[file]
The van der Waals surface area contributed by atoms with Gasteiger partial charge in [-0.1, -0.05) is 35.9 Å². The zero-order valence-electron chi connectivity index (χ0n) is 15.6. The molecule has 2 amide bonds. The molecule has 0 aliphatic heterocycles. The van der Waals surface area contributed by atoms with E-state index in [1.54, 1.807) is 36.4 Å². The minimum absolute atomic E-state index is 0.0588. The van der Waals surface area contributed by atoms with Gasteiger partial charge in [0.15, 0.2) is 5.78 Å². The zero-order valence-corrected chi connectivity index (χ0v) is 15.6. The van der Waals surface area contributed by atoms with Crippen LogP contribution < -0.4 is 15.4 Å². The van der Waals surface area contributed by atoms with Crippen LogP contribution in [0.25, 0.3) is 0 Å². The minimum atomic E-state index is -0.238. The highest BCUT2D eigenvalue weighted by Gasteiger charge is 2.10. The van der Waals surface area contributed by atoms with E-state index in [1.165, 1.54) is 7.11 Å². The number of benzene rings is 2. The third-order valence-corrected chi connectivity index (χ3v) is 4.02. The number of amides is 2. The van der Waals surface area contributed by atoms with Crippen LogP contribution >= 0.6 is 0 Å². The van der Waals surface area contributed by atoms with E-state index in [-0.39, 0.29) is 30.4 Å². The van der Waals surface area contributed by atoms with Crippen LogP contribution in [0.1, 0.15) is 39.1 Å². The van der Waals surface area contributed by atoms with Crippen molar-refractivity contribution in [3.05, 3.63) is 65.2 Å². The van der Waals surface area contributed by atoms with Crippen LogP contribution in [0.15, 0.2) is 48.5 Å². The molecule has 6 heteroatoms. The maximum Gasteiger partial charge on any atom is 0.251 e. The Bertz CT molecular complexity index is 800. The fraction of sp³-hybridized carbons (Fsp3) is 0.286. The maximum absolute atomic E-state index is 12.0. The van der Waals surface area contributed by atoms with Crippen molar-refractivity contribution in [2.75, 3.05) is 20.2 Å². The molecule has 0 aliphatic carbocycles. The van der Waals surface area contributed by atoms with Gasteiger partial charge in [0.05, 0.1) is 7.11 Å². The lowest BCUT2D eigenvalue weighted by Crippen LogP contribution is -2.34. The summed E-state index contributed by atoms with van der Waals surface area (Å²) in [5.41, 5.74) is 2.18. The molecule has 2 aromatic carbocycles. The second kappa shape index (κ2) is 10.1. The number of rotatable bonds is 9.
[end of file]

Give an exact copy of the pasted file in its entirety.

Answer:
The van der Waals surface area contributed by atoms with Gasteiger partial charge in [-0.1, -0.05) is 35.9 Å². The zero-order valence-electron chi connectivity index (χ0n) is 15.6. The molecule has 2 amide bonds. The molecule has 0 aliphatic heterocycles. The van der Waals surface area contributed by atoms with E-state index in [1.54, 1.807) is 36.4 Å². The minimum absolute atomic E-state index is 0.0588. The van der Waals surface area contributed by atoms with Gasteiger partial charge in [0.15, 0.2) is 5.78 Å². The zero-order valence-corrected chi connectivity index (χ0v) is 15.6. The van der Waals surface area contributed by atoms with Crippen LogP contribution < -0.4 is 15.4 Å². The van der Waals surface area contributed by atoms with Crippen LogP contribution in [0.25, 0.3) is 0 Å². The minimum atomic E-state index is -0.238. The highest BCUT2D eigenvalue weighted by Gasteiger charge is 2.10. The van der Waals surface area contributed by atoms with E-state index in [1.165, 1.54) is 7.11 Å². The number of benzene rings is 2. The third-order valence-corrected chi connectivity index (χ3v) is 4.02. The number of amides is 2. The van der Waals surface area contributed by atoms with Crippen LogP contribution >= 0.6 is 0 Å². The van der Waals surface area contributed by atoms with E-state index in [-0.39, 0.29) is 30.4 Å². The van der Waals surface area contributed by atoms with Crippen LogP contribution in [0.1, 0.15) is 39.1 Å². The van der Waals surface area contributed by atoms with Crippen molar-refractivity contribution in [3.05, 3.63) is 65.2 Å². The van der Waals surface area contributed by atoms with Crippen LogP contribution in [0.15, 0.2) is 48.5 Å². The molecule has 6 heteroatoms. The maximum Gasteiger partial charge on any atom is 0.251 e. The Bertz CT molecular complexity index is 800. The fraction of sp³-hybridized carbons (Fsp3) is 0.286. The maximum absolute atomic E-state index is 12.0. The van der Waals surface area contributed by atoms with Crippen molar-refractivity contribution in [2.75, 3.05) is 20.2 Å². The molecule has 0 aliphatic carbocycles. The van der Waals surface area contributed by atoms with Gasteiger partial charge in [0.05, 0.1) is 7.11 Å². The lowest BCUT2D eigenvalue weighted by Crippen LogP contribution is -2.34. The summed E-state index contributed by atoms with van der Waals surface area (Å²) in [5.41, 5.74) is 2.18. The molecule has 2 aromatic carbocycles. The second kappa shape index (κ2) is 10.1. The number of rotatable bonds is 9.